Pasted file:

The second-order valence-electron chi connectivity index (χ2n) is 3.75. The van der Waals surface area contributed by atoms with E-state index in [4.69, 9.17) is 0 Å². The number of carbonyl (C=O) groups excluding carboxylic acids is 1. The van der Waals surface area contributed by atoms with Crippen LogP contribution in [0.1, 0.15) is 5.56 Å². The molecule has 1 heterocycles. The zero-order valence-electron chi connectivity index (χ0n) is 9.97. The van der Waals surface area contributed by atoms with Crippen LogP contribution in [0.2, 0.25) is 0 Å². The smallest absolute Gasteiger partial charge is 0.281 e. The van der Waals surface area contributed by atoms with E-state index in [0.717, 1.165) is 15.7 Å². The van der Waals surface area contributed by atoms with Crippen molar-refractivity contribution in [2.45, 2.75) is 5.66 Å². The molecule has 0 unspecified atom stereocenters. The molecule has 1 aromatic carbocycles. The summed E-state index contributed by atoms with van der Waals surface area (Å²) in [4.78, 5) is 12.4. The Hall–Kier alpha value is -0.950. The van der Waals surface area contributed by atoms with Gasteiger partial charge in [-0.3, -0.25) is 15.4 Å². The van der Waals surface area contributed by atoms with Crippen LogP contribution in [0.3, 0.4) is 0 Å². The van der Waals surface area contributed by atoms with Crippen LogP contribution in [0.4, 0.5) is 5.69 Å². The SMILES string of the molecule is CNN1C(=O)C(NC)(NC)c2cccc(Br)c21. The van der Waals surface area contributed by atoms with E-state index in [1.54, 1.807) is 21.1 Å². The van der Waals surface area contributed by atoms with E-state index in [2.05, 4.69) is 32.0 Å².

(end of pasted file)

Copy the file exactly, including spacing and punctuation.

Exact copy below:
The second-order valence-electron chi connectivity index (χ2n) is 3.75. The van der Waals surface area contributed by atoms with E-state index in [4.69, 9.17) is 0 Å². The number of carbonyl (C=O) groups excluding carboxylic acids is 1. The van der Waals surface area contributed by atoms with Crippen LogP contribution in [0.1, 0.15) is 5.56 Å². The molecule has 1 heterocycles. The zero-order valence-electron chi connectivity index (χ0n) is 9.97. The van der Waals surface area contributed by atoms with Crippen LogP contribution in [0.2, 0.25) is 0 Å². The smallest absolute Gasteiger partial charge is 0.281 e. The van der Waals surface area contributed by atoms with E-state index in [0.717, 1.165) is 15.7 Å². The van der Waals surface area contributed by atoms with Crippen molar-refractivity contribution in [2.45, 2.75) is 5.66 Å². The molecule has 0 unspecified atom stereocenters. The molecule has 1 aromatic carbocycles. The summed E-state index contributed by atoms with van der Waals surface area (Å²) in [4.78, 5) is 12.4. The Hall–Kier alpha value is -0.950. The van der Waals surface area contributed by atoms with Gasteiger partial charge in [-0.3, -0.25) is 15.4 Å². The van der Waals surface area contributed by atoms with Crippen LogP contribution in [0.3, 0.4) is 0 Å². The van der Waals surface area contributed by atoms with Crippen LogP contribution in [0.4, 0.5) is 5.69 Å². The SMILES string of the molecule is CNN1C(=O)C(NC)(NC)c2cccc(Br)c21. The van der Waals surface area contributed by atoms with E-state index in [1.54, 1.807) is 21.1 Å². The van der Waals surface area contributed by atoms with E-state index in [2.05, 4.69) is 32.0 Å².